Resveratrol, a naturally occurring substance found in grapes, has been shown to modulate AMPK in BCR-ABL transformed cells and to exhibit antileukemic effects [57-58]. Treatment of either imatinib mesylate-sensitive or imatinib mesylate-resistant CML cells with resveratrol resulted in cell cycle arrest and apoptotic cell death [57]. Notably, among the resistant cells that were sensitive to resveratrol, there were also cells expressing the T315I BCR-ABL mutant [57]. Subsequent studies demonstrated that resveratrol induces autophagic cell death in CML cells by a dual mechanism involving both engagement of AMPK and JNK-mediated overexpression of p62/SQSTM1 [58].

In a recent study [59], we assessed whether modulation of AMPK by AICAR and the FDA-approved anti-diabetic drug metformin [60-62], exert suppressive effects on BCR-ABL transformed cells. In that study [59] we found that both AICAR and metformin induce AMPK kinase activity, as reflected by phosphorylation of ACC and TSC2. The phosphorylation of various effectors downstream of mTOR was compromised upon treatment in all cell lines tested, including cells harboring the T315I mutation. These studies have indicated that the effects of mTOR inhibition by AICAR and metformin occur irrespectively of TKI-sensitivity [59] and further raised the prospect of using AMPK activators in the treatment of Ph+ leukemias refractory to TKIs, including CML and Ph+ ALL.

Figure 1: Different target points of AMPK and mTOR pathways in BCR-ABL transformed cells and known pharmacological agents that can be used to target them.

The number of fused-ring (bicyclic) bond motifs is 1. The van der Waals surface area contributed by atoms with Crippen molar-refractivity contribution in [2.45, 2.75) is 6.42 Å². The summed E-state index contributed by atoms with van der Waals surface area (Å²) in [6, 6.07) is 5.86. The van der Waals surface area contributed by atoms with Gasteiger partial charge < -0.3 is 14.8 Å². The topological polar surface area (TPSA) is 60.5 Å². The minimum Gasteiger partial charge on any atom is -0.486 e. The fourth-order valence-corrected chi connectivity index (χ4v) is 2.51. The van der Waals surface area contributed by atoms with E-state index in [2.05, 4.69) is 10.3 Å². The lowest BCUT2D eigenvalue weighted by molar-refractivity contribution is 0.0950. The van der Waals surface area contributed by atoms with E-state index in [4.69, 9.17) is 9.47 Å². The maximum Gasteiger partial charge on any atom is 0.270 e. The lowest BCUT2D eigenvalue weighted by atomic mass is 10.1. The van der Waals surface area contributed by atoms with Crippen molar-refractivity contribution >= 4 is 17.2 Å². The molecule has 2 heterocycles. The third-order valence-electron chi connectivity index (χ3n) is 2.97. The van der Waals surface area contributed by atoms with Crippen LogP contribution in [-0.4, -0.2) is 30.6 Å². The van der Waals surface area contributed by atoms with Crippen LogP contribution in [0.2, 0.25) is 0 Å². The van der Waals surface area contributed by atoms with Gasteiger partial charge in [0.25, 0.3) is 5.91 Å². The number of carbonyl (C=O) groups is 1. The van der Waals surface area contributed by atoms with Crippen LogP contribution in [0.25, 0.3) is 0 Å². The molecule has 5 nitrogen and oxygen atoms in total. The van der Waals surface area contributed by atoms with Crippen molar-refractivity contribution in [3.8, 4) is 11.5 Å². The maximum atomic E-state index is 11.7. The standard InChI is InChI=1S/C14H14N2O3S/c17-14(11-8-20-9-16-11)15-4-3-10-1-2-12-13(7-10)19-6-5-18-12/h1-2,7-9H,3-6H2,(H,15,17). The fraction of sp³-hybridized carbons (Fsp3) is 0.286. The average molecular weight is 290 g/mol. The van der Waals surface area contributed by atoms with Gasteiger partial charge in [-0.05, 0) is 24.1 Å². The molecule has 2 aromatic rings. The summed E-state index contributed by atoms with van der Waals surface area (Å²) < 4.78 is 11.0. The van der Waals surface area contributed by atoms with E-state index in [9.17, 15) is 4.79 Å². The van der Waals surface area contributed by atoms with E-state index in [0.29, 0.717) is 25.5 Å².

Conclusions and Future Directions

There have been remarkable advances in the treatment of CML over the last decade. With the introduction of first and second generation TKIs in the treatment of CML, the majority of patients achieve complete hematological, cytogenetic and molecular responses [4, 12]. Also, the introduction of imatinib mesylate, nilotinib and dasatinib in the treatment of patients with Ph+ ALL has dramatically improved their outcome. Nevertheless, large numbers of patients eventually become unresponsive to treatment due to mutations that occur either in the TKI-binding kinase domain of BCR-ABL or due to the emergence of other resistance mechanisms downstream of the kinase [24]. Approaches to target cellular effectors of BCR-ABL may provide a complementary/enhancing approach to the use of TKIs and/or help overcome resistance in cases of resistant CML or Ph+ ALL. Importantly, modulation of the AMPK pathway may allow targeting of mTOR in a distinct, non-overlapping way, from mTOR inhibitors and other suppressors of the PI3’K/AKT/mTOR cascade and AMPK activators could be potentially combined with PI 3’K/mTOR inhibitors in the treatment of refractory myeloid leukemias. Notably, the anti-tumor effects of metformin, a commonly used anti-diabetic drug, have been observed in a number of other hematologic malignancies, including acute myeloid leukemia (AML) [63, 64] and various solid tumors, including breast cancer, lung cancer and others [50, 65-77], suggesting that the clinical development of this drug in clinical oncology may offer advantages for a variety of malignancies. In fact, efforts to combine metformin with mTOR inhibitors for the treatment of solid tumors are already underway [78] and similar studies in Ph+ leukemias and other hematological malignancies are probably warranted from the emerging experimental evidence.